No one denies, therefore, that an invading army could walk right past a fort, whether its garrison was confined within it or was partly out skirmishing on the mountainsides. In either event, a numerically insignificant garrison force could do little more than momentarily annoy a passing army.[43] Therefore, in order for forts to have had their preclusive effect, they must, it is argued, have compelled the invader to stop and attack them.

This is the heart of the thesis on the fourth-century approach to the defense of Attica as recognized by Winter and elaborated by Ober. It depended absolutely upon an invading commander's decision to stop and attack a fort before proceeding. The defenders of Attica, once they had built a fort and allotted a garrison to it, had no further control over that decision. Could that decision have been as inevitable as Ober must needs argue it was?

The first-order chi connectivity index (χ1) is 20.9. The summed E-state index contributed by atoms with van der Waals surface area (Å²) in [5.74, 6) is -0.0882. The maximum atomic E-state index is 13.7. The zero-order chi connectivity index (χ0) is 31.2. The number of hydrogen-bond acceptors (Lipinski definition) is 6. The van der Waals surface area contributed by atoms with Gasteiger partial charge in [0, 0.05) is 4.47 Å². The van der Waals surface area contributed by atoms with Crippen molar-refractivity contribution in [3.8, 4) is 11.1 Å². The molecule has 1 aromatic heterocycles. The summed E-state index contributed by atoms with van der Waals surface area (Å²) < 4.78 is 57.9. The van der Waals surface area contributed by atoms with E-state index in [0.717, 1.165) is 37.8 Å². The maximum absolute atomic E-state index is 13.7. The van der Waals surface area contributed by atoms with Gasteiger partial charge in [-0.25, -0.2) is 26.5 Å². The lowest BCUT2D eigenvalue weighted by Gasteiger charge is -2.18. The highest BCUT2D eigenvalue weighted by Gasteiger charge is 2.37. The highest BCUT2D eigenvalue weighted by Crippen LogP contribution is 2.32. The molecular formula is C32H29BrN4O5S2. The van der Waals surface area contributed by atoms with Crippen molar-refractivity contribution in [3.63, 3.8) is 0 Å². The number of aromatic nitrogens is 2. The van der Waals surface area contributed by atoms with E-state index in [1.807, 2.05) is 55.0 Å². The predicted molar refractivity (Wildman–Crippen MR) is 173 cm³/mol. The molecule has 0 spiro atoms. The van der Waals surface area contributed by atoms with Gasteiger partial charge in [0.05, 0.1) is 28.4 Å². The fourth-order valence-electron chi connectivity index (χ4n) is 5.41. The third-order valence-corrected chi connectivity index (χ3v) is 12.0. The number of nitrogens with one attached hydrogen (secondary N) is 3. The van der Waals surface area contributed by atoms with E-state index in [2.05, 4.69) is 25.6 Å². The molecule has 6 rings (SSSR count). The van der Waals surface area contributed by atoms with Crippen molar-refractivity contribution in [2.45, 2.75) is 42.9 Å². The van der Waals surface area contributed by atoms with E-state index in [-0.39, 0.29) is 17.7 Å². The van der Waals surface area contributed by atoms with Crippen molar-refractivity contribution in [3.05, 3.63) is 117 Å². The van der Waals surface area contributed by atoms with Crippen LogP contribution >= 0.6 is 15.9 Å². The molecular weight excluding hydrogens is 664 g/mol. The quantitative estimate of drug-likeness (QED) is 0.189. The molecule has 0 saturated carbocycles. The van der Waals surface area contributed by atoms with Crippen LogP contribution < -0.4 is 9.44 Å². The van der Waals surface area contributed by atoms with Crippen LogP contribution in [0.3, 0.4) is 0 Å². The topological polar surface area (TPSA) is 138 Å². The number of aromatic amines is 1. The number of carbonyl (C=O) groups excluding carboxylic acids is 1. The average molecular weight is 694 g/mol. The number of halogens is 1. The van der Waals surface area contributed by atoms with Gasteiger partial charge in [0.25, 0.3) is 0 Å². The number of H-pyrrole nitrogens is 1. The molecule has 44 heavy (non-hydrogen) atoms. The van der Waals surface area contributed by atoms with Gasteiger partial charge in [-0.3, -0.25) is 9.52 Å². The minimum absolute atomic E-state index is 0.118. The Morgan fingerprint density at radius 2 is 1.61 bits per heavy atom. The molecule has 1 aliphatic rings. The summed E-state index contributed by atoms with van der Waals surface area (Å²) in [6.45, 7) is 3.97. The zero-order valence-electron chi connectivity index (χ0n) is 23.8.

He, like Winter, appeals to the vulnerability of baggage trains and lines of retreat if forts were left intact along the way. As to baggage trains, only in the case of Eleutherai in the Kithairon pass does a road come so close to a fortress that a train could be struck by missiles from it. Since the Eleutherai pass is easily circumvented by other routes, including the nearby Dryos Kephalai pass, there is no reason to believe that an invading commander would have had to delay his advance in order to attack Eleutherai or any other Attic fort.[44] As to lines of retreat and how they might have affected a decision to invade, an invading commander would proceed only if he had confidence in his ability to overcome the enemy wherever they might appear in strength. He would therefore regard garrison forts as no more a threat to his eventual withdrawal than a hindrance to his advance.